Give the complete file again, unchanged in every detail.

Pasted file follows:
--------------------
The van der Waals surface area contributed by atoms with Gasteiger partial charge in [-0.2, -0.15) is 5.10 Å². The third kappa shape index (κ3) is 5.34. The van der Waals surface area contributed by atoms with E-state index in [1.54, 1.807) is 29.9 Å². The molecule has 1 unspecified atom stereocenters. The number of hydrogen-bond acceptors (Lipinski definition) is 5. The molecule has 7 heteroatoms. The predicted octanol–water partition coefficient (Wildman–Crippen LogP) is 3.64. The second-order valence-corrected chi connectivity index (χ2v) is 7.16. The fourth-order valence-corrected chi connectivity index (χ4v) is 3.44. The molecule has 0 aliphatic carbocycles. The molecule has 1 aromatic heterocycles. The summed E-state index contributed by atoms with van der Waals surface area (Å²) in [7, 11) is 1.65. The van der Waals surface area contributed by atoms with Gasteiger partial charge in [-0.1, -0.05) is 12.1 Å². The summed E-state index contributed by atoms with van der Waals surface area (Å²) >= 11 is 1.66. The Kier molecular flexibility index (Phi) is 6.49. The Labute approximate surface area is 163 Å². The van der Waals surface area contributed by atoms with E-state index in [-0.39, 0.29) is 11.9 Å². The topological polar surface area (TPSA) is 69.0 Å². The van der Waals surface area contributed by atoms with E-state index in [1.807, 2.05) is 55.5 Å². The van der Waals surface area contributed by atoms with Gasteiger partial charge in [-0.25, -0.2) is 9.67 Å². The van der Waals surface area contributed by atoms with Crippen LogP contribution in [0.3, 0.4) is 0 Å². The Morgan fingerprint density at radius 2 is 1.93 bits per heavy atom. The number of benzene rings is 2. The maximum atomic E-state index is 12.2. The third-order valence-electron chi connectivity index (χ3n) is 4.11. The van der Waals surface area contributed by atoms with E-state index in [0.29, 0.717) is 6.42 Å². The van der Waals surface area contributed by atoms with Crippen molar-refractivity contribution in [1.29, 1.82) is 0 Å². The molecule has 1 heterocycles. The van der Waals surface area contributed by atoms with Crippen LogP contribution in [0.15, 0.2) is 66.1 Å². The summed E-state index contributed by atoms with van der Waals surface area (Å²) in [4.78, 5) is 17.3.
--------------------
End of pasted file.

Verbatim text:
The van der Waals surface area contributed by atoms with Gasteiger partial charge in [-0.2, -0.15) is 5.10 Å². The third kappa shape index (κ3) is 5.34. The van der Waals surface area contributed by atoms with E-state index in [1.54, 1.807) is 29.9 Å². The molecule has 1 unspecified atom stereocenters. The number of hydrogen-bond acceptors (Lipinski definition) is 5. The molecule has 7 heteroatoms. The predicted octanol–water partition coefficient (Wildman–Crippen LogP) is 3.64. The second-order valence-corrected chi connectivity index (χ2v) is 7.16. The fourth-order valence-corrected chi connectivity index (χ4v) is 3.44. The molecule has 0 aliphatic carbocycles. The molecule has 1 aromatic heterocycles. The summed E-state index contributed by atoms with van der Waals surface area (Å²) in [7, 11) is 1.65. The van der Waals surface area contributed by atoms with Gasteiger partial charge in [-0.1, -0.05) is 12.1 Å². The summed E-state index contributed by atoms with van der Waals surface area (Å²) >= 11 is 1.66. The Kier molecular flexibility index (Phi) is 6.49. The Labute approximate surface area is 163 Å². The van der Waals surface area contributed by atoms with E-state index in [-0.39, 0.29) is 11.9 Å². The topological polar surface area (TPSA) is 69.0 Å². The van der Waals surface area contributed by atoms with E-state index in [1.807, 2.05) is 55.5 Å². The van der Waals surface area contributed by atoms with Gasteiger partial charge in [-0.25, -0.2) is 9.67 Å². The van der Waals surface area contributed by atoms with Crippen LogP contribution in [0.3, 0.4) is 0 Å². The Morgan fingerprint density at radius 2 is 1.93 bits per heavy atom. The number of benzene rings is 2. The maximum atomic E-state index is 12.2. The third-order valence-electron chi connectivity index (χ3n) is 4.11. The van der Waals surface area contributed by atoms with E-state index in [0.29, 0.717) is 6.42 Å². The van der Waals surface area contributed by atoms with Crippen molar-refractivity contribution in [1.29, 1.82) is 0 Å². The molecule has 1 heterocycles. The van der Waals surface area contributed by atoms with Crippen LogP contribution in [0.15, 0.2) is 66.1 Å². The summed E-state index contributed by atoms with van der Waals surface area (Å²) in [4.78, 5) is 17.3.